Could the ballot boxes with contested votes all have been from polling stations where one candidate received 2/3 of the votes?? This is highly doubtful given that only 2 of 11 districts had any candidate get over 55% of the vote -- http://www.shekulli.com.al/2011/05/14/rezultatet-e-numerimit-te-10-njesive-vendore-ne-tirane.html.
If none of the above is true then the chances that the recount was a fraud are about equal to the chances that a DNA match on a paternity test correctly identifies the father – i.e., well over 99%. This can easily be verified in 15 seconds at http://stattrek.com/Tables/Binomial.aspx. From a total of 250,000 votes where the general population voted 50% for each candidate, the chances of 67% supporting any one candidate in a pool of 256 votes is approximately 1 in 200 million -- see table below. The result is the same as flipping a coin 256 times and getting 173 heads -- there is a 1 in 200 million chance that 2/3 of the coin tosses coming up heads on a fair coin.
A skeptical person might argue that the chances of any one outcome is always low and therefore that the above table and analysis is not very illuminating. To further clarify realistic possibilities one can look at a range of outcomes in the table below for vote differences between the two candidates of 0, 10, 20,...90 votes out of 256 votes. The chances of a difference of 90 votes as realized under the recount this past week falls in the range of extremely low possibilities from 1 in 45,000 to 1 in 200 million. In other words, if the vote was manipulated, it was manipulated too much to be credible and enough to be statistically detected.
Similarly, an argument such as Candidate A could win 125 boxes by one vote each and each of those votes is likely to have been fair has an astronomically low chance of being true. To win 256 votes from 125 boxes as the count of the contested votes shows means that for approximately two votes per box one candidate averaged 1.33 votes and the other 0.67 votes. To use a clearer example, imagine if a box has three votes. To win one vote 90 times in a row, on average, is the same as winning a bet 90 times in a row with less than 40% chance of winning each time since the chances of getting 2 votes out of 3 is 37.5% in any one box. To win such a bet 90 times in a row would suggest it is time to move from Tirana to Monaco or Las Vegas since the chances are less than winning 90 coin tosses in a row.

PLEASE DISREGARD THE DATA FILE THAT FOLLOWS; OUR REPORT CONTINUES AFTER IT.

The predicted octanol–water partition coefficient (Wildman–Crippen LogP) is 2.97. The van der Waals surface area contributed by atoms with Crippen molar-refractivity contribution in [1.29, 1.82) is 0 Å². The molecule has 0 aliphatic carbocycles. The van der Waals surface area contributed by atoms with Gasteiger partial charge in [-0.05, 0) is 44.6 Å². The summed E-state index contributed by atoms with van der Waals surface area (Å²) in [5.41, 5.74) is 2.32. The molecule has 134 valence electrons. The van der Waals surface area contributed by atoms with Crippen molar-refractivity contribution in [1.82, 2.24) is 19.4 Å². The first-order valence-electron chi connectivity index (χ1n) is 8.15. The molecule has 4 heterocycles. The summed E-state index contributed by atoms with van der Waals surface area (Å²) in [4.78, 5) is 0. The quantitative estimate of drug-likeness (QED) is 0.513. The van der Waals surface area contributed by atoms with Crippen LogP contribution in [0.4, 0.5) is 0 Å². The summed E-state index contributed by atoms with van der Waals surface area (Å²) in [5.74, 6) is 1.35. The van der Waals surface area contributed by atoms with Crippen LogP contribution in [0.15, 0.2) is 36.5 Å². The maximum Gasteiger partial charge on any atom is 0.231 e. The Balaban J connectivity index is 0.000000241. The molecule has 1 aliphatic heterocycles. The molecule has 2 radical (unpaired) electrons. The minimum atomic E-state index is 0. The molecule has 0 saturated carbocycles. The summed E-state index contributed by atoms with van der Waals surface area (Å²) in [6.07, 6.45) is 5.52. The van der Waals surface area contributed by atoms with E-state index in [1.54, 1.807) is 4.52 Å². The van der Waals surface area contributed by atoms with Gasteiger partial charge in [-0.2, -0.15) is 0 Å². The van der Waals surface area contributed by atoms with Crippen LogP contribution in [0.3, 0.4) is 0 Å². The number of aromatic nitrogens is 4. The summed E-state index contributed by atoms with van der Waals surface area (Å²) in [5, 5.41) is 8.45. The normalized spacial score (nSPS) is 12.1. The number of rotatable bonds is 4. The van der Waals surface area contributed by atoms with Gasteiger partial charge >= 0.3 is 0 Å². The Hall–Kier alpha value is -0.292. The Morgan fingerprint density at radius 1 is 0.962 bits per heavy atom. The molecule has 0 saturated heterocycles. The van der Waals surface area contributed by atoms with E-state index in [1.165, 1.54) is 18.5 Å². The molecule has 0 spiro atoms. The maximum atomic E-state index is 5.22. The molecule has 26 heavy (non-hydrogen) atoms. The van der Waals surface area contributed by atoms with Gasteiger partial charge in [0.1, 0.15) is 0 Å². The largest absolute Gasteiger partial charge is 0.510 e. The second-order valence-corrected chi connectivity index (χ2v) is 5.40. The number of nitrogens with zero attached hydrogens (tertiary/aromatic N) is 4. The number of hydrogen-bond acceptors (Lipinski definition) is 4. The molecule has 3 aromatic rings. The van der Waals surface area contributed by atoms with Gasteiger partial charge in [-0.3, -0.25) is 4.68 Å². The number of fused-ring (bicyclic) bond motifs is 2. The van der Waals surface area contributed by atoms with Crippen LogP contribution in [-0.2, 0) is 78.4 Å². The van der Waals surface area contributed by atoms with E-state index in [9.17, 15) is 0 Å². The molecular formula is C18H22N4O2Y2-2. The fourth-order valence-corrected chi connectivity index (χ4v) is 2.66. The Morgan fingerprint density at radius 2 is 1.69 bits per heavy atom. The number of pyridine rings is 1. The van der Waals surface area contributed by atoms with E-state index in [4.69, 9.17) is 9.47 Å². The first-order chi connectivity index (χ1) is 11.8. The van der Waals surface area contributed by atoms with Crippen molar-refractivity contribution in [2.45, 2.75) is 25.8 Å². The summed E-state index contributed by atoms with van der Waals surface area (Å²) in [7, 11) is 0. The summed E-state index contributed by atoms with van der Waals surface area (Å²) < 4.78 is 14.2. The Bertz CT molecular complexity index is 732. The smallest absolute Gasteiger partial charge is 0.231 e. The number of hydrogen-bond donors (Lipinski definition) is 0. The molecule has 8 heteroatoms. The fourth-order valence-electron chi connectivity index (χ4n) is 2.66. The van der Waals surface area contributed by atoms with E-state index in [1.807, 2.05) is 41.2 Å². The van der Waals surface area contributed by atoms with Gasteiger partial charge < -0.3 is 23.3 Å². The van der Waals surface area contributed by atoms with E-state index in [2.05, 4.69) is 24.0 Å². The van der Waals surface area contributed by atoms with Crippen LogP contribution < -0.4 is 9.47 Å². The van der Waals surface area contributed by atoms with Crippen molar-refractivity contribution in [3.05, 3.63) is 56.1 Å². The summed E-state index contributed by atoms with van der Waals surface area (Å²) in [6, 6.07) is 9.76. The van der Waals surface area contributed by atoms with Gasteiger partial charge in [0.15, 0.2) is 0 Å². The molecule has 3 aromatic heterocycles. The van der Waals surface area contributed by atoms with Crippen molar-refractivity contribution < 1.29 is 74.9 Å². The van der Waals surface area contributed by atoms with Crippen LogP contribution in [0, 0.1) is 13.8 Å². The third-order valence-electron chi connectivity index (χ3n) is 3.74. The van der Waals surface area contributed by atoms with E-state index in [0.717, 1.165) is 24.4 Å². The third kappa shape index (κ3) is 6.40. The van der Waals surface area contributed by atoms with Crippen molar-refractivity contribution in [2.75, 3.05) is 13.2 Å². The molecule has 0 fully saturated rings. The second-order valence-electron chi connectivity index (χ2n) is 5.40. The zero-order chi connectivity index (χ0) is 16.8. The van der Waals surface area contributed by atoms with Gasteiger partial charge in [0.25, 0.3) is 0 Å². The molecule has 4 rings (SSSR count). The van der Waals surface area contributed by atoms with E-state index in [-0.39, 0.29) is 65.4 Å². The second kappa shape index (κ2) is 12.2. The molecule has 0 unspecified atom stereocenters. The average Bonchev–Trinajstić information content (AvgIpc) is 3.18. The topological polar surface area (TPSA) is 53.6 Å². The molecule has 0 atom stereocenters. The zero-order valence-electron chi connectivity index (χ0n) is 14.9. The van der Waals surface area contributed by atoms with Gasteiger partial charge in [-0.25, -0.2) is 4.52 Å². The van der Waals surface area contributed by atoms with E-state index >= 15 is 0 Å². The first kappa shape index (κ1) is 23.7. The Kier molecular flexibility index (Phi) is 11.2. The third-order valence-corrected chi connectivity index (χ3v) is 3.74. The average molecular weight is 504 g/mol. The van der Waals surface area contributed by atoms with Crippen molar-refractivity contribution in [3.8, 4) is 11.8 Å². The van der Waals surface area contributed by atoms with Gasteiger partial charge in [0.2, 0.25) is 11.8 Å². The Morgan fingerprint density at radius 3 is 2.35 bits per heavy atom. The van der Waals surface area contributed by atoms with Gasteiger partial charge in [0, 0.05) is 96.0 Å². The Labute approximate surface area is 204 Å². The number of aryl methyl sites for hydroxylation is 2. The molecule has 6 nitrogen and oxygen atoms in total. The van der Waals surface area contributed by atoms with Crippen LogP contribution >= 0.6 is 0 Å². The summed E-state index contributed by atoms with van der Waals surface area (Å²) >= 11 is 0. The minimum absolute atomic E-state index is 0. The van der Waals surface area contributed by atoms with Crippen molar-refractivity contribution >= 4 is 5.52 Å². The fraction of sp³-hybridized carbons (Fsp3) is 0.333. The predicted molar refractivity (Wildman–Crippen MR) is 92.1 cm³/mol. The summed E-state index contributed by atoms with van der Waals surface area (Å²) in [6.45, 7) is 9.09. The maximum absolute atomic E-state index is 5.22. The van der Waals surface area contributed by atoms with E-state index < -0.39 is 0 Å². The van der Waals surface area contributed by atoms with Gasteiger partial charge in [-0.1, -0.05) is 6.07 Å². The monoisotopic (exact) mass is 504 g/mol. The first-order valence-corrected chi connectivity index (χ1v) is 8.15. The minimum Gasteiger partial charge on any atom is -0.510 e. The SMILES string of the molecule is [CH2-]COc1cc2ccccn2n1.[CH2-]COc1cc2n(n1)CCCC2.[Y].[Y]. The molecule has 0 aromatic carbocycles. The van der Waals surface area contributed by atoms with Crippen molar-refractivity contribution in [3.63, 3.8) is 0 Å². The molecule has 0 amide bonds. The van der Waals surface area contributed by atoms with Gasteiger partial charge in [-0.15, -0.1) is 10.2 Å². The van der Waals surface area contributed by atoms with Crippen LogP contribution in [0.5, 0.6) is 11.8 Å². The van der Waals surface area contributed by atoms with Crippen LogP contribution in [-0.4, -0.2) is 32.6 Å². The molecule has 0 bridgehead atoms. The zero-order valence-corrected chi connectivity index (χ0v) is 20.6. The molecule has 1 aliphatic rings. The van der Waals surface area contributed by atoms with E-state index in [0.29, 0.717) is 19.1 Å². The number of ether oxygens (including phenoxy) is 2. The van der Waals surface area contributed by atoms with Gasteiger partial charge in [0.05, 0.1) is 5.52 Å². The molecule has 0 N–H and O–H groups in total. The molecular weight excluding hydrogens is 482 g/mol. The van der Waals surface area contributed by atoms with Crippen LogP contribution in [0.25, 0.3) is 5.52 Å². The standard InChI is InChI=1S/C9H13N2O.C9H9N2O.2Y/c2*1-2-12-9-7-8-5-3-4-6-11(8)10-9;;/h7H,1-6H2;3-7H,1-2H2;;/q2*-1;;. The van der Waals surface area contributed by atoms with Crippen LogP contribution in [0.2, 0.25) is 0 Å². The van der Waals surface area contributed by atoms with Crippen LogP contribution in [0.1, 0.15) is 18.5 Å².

There has been much debate and argument regarding the role of the Albanian Election Commission. It is for others to debate and question its integrity or professionalism and whether or not the contested votes were transparently and diligently counted according to its mandate and the law. However, two questions remain -- were the voters that supported one candidate twice as likely to insert their ballots into the wrong box or were the contested votes fraudulently manipulated and/or judged in a biased manner? Which of these possibilities is more likely? Each of us has to answer that question ourselves -- in Tirana, in Albania, in Kosova, in the United States, and everywhere where Albanians live -- and vote!!!
In closing, I would like to invite anyone who reads this document to send me comments -- English preferred, but Albanian is OK. I also invite you to forward this to others as you please -- especially to international statistics and election evaluation specialists who could give an unbiased and professional review to better assess the validity of the contested votes.
Mark Kosmo, PhD Economics
Former Economist for the World Bank
May 23, 2011